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Writing Tips for Fiction Writers!


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  Conflict in Fiction
By Tina Morgan

Inserting conflict into your fiction is not quite as simple as inserting a fist-fight into the storyline. Conflict in fiction can be as diverse and as individual as you are. It can also be used effectively to heightened tension and increase suspense.

In many cases, the conflict within the story is the driving force towards the story goal. The need to overcome the conflict is often the central focus of the hero. The means to overcome that same conflict can then become a path to victory for the protagonist.

Yet not all conflict must be gut-wrenching, wrist-slashing, eye-popping suspense. Often, the more subtle forms of internal emotional conflict can impact upon a reader far more deeply.

My own first reaction to the word conflict is to think of violence, but what is the real definition of the word?

According to Webster’s Unabridged Dictionary, it is:

1) To come into collision or disagreement; be contradictory; at variance or in opposition; clash

2) Discord of action, feeling or effect; antagonism or opposition as of interests or principles

3) A mental struggle arising from opposing demands or impulses

Conflict in a story does not have to be light sabers or laser guns, automatic weapons or explosions. It can be as simple as what clothes will our protagonist wear in the morning, or as deep as how far should modern science go? Conflict can also be an internal process. No matter where your story's conflict arises, every story must contain an element of it.

The type of conflict used in each story depends largely on your target audience.
  • age
  • sex
  • special interests
  • genre


  • small press
  • large publisher
  • self-publishing

Certain genres and age groups will limit or restrict the type and depth of conflict the writer can explore. Special interest publications allow the writer to target a more specific conflict. YA novels and stories will limit the degree to which you can explore sexual conflicts and physical violence, but will heighten the importance of emotional conflict. A primarily male or female audience will vary in the type and style of conflict. A Christian publisher is more likely to focus on internal conflicts, rather than physical or sexual conflicts.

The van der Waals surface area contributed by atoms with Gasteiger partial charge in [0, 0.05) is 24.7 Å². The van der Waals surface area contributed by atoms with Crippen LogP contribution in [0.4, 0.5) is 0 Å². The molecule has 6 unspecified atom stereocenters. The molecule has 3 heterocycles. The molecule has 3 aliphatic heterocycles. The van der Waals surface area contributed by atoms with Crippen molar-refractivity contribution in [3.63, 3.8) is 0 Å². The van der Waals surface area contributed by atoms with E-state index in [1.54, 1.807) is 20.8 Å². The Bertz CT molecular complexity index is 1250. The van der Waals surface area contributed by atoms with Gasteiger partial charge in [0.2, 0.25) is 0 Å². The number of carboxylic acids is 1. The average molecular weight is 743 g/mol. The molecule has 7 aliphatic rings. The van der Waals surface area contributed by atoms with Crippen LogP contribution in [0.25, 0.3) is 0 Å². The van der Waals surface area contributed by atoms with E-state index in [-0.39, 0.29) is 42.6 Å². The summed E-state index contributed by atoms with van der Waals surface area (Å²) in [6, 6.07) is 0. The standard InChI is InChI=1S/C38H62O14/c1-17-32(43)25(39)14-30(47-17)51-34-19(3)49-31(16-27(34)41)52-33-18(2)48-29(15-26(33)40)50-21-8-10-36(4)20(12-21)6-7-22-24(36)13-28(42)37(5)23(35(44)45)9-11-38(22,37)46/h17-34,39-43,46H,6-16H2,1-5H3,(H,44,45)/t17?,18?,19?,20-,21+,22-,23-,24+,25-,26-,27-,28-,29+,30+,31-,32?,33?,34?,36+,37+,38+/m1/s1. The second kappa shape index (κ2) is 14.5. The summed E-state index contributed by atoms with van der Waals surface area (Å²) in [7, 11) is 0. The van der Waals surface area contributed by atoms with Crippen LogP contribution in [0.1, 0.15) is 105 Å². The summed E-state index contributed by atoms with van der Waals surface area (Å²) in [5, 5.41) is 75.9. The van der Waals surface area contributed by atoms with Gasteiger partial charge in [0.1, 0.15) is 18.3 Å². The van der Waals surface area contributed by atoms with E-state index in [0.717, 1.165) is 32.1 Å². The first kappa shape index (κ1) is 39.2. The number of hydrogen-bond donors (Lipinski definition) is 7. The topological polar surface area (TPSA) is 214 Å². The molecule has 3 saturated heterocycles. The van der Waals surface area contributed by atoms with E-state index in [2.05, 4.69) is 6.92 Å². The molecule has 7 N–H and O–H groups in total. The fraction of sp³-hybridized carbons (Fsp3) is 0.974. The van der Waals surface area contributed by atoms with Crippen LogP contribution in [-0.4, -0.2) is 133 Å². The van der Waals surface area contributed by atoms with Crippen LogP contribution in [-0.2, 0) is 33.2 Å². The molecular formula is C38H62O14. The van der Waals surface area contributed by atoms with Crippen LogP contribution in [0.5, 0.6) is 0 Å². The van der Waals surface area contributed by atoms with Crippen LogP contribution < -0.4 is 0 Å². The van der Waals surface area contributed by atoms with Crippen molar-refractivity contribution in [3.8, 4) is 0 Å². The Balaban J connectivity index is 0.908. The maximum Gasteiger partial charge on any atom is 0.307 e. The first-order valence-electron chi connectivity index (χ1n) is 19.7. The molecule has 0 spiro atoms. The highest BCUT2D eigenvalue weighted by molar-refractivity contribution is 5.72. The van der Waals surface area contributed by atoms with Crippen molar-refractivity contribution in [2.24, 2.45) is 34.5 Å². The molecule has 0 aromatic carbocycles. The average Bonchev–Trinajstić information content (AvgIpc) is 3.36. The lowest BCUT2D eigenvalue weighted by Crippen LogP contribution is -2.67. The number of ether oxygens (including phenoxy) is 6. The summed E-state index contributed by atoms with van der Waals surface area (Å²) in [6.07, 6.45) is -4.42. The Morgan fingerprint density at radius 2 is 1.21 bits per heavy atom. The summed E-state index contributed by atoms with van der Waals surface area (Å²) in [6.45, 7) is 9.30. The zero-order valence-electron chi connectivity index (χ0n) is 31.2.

The type of conflict your novel has is part of what determines its genre.

Romance novels require the primary conflict to involve two people struggling with a romantic relationship with/without sexual tension. By this, I mean the type of conflict that touches the reader emotionally, rather than intellectually - really "tugs at the heart-strings". The audience's age level will determine the amount of sexual content and tension. Because the romantic conflict is the primary conflict, it cannot be resolved until the end of the story.

Mysteries require an external conflict where a crime or disappearance must be solved. However, that does not exclude internal conflicts within the main character's nature or personal relationships. Janet Evanovich's Stephanie Plum is a delightful character with a lot of internal conflicts between her own emotions, family and career choices.

What makes a thriller is a high stakes conflict. Here is where my definition of conflict finally holds up. The nature of the thriller is the risk of extreme bodily harm or death to the protagonist and/or those he/she cares about. The danger can be from other people in the form of terrorists, murderers, psychopaths, etc or a violent act of nature: flood, tornado, hurricane, earthquake or volcano. Violence is at the very heart of the conflict.

Science fiction and fantasy are two of the most versatile genres. The conflict can range from sword and sorcery or space opera to questions about the morality of creating artificial life or cloning. While different publishers prefer different sorts of conflict, there is room for any variety of style and type. Literary stories are the antithesis of my incorrect definition of conflict.

Literary stories revolve around the internal conflict and how the character deals with it. The external circumstances and the character's actions are the setting for delving into the character's internal thoughts and the journey they take to decide upon their action or inaction.

All of these genres can be combined effectively. Often, combination - or cross-genre - stories are harder to market but some of the best novels I have ever read have included cross-genre settings and conflicts.

Copyright 2002 Tina Morgan. All rights reserved.

Go to "Creating Conflict and Sustaining Suspense" by Lee Masterson



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